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Recreational Marijuana Legalization

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Voting Style: Open Point System: 7 Point
Started: 6/24/2015 Category: Society
Updated: 3 years ago Status: Post Voting Period
Viewed: 783 times Debate No: 76905
Debate Rounds (3)
Comments (2)
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Recreational marijuana has many benefits in society today. It has gone through history as a drug grouped together with heroin, meth and cocaine. Grouping them together is highly unrealistic. There are many reasons that marijuana prohibition has done more harm than good and , if legalized, won't cause a massive American meltdown. I will start with 5 reasons and you may rebuttal any of them.

1) Marijuana's health benefits greatly outweigh the risks accociated with them.
The main medical risk i hear about is the fact that when you smoke it it damages your lungs. There is truth to that. Inhaling a hot smoke can damage the lungs and can leave tar everywhere. However the reason that happens is because it's not filtered like it is in a cigarette. The inhaling hot smoke predicament can be solved by using a bong which filters out the tar using water leafing a fresh clean smoke and it cools down the smoke considerably. Besides you can get oils, patches, and edibles. Thus most of the dangerous part of marijuana on your health is stopped. (Source: ). That only leaves the mental health side of things. Sure it has an effect on you brain but in the studies done in 2011 on a large swath of people who had a control group and a group of heavy marijuana users what happened suprised the professors. The brain had a few changes that weren't substantial and didn't prove to be a dangerous change. It was just a small difference with no substancial threat. For their reaction times change. That can only be expected from a mind altering drug ( Source: ) it's a 2015 study. Plus the benefits are much greater. It all starts with the reduced risk of many cancers and dangerous diseases including Heart disease, osteoporosis, and can even helps the brain after a traumatic brain injury.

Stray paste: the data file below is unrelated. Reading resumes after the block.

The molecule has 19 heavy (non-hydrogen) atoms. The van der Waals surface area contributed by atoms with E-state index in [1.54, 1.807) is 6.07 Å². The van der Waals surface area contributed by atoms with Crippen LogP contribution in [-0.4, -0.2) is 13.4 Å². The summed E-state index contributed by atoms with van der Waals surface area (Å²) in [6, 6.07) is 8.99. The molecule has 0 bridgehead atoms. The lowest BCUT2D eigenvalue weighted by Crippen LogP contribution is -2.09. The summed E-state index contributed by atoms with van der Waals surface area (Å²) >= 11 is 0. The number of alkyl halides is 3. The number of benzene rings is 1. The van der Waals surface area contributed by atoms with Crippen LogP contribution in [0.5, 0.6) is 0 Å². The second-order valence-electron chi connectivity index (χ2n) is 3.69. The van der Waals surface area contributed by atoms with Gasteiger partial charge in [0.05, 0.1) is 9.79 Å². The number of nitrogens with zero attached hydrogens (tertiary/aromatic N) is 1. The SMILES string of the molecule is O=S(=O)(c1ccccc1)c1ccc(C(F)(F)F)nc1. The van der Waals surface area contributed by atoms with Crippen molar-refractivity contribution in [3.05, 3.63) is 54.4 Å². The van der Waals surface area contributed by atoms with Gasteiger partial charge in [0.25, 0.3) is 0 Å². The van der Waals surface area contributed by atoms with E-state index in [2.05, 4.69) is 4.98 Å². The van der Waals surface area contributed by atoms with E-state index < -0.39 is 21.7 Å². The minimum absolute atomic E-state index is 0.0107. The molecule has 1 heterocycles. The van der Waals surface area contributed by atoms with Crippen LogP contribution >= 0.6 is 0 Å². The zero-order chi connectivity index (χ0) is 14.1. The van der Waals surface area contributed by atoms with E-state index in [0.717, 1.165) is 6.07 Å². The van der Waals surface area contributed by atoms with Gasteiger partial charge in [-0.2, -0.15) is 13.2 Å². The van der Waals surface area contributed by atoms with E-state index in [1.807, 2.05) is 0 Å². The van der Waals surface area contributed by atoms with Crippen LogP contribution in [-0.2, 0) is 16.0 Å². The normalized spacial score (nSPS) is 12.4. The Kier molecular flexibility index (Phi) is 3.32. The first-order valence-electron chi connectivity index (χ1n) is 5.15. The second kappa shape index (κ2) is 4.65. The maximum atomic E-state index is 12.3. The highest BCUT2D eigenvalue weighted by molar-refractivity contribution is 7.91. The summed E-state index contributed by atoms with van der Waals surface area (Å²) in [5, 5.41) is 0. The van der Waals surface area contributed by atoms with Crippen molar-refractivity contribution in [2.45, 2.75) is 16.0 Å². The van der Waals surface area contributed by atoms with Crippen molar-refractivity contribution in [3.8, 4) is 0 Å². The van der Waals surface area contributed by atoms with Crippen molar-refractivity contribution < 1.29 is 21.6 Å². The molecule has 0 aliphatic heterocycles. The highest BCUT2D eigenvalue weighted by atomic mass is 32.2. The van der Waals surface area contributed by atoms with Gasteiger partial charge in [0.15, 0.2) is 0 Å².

2) Marijuana doesn't cause an increase in violent crime. The claim that it does is wrong and has negitively been used to tarnish marijuana and say it's a danger to society. Use this article as an example

3) Marijuana can add money into the economy and add another trade with canada. The tax revenue in the first year of colorado alone was 63 million and is projected to grow up to 1 billion by 2016 (Source: ) now multiply that by 50 to get a gross estimate of the amount of total revenue per year. Now isn't that a lot of money. Extra link:

4) If the legalization were nationwide then the cartels would feel quite the smack. If texas and new mexico, their biggest target consumers, were to legalize it they would feel a huge decrease in revenue. About 17% and only in those 2 states and California. (Source: ).